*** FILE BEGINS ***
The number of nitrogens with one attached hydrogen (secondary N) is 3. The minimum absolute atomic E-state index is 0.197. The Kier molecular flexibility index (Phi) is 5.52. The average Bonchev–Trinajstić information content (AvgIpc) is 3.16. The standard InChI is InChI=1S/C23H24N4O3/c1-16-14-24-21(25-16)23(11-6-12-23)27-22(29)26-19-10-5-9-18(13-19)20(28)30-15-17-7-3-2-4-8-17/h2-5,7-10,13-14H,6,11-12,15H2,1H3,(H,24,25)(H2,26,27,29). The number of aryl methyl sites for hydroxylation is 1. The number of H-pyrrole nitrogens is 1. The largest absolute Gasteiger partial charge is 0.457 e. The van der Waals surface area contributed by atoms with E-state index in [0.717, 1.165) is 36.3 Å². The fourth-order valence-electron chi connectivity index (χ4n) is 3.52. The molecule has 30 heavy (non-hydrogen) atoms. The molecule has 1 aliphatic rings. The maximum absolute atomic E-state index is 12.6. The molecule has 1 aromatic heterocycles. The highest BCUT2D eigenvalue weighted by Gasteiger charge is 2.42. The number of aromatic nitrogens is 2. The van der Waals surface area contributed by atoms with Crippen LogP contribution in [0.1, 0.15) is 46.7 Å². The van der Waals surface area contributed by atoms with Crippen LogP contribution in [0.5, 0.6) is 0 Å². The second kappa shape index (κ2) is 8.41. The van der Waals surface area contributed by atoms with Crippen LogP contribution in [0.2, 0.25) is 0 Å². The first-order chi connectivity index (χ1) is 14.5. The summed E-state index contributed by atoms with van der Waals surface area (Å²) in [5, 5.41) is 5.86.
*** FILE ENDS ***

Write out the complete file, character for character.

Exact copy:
The number of nitrogens with one attached hydrogen (secondary N) is 3. The minimum absolute atomic E-state index is 0.197. The Kier molecular flexibility index (Phi) is 5.52. The average Bonchev–Trinajstić information content (AvgIpc) is 3.16. The standard InChI is InChI=1S/C23H24N4O3/c1-16-14-24-21(25-16)23(11-6-12-23)27-22(29)26-19-10-5-9-18(13-19)20(28)30-15-17-7-3-2-4-8-17/h2-5,7-10,13-14H,6,11-12,15H2,1H3,(H,24,25)(H2,26,27,29). The number of aryl methyl sites for hydroxylation is 1. The number of H-pyrrole nitrogens is 1. The largest absolute Gasteiger partial charge is 0.457 e. The van der Waals surface area contributed by atoms with E-state index in [0.717, 1.165) is 36.3 Å². The fourth-order valence-electron chi connectivity index (χ4n) is 3.52. The molecule has 30 heavy (non-hydrogen) atoms. The molecule has 1 aliphatic rings. The maximum absolute atomic E-state index is 12.6. The molecule has 1 aromatic heterocycles. The highest BCUT2D eigenvalue weighted by Gasteiger charge is 2.42. The number of aromatic nitrogens is 2. The van der Waals surface area contributed by atoms with Crippen LogP contribution in [0.1, 0.15) is 46.7 Å². The van der Waals surface area contributed by atoms with Crippen LogP contribution in [0.5, 0.6) is 0 Å². The second kappa shape index (κ2) is 8.41. The van der Waals surface area contributed by atoms with Crippen LogP contribution in [0.2, 0.25) is 0 Å². The first-order chi connectivity index (χ1) is 14.5. The summed E-state index contributed by atoms with van der Waals surface area (Å²) in [5, 5.41) is 5.86.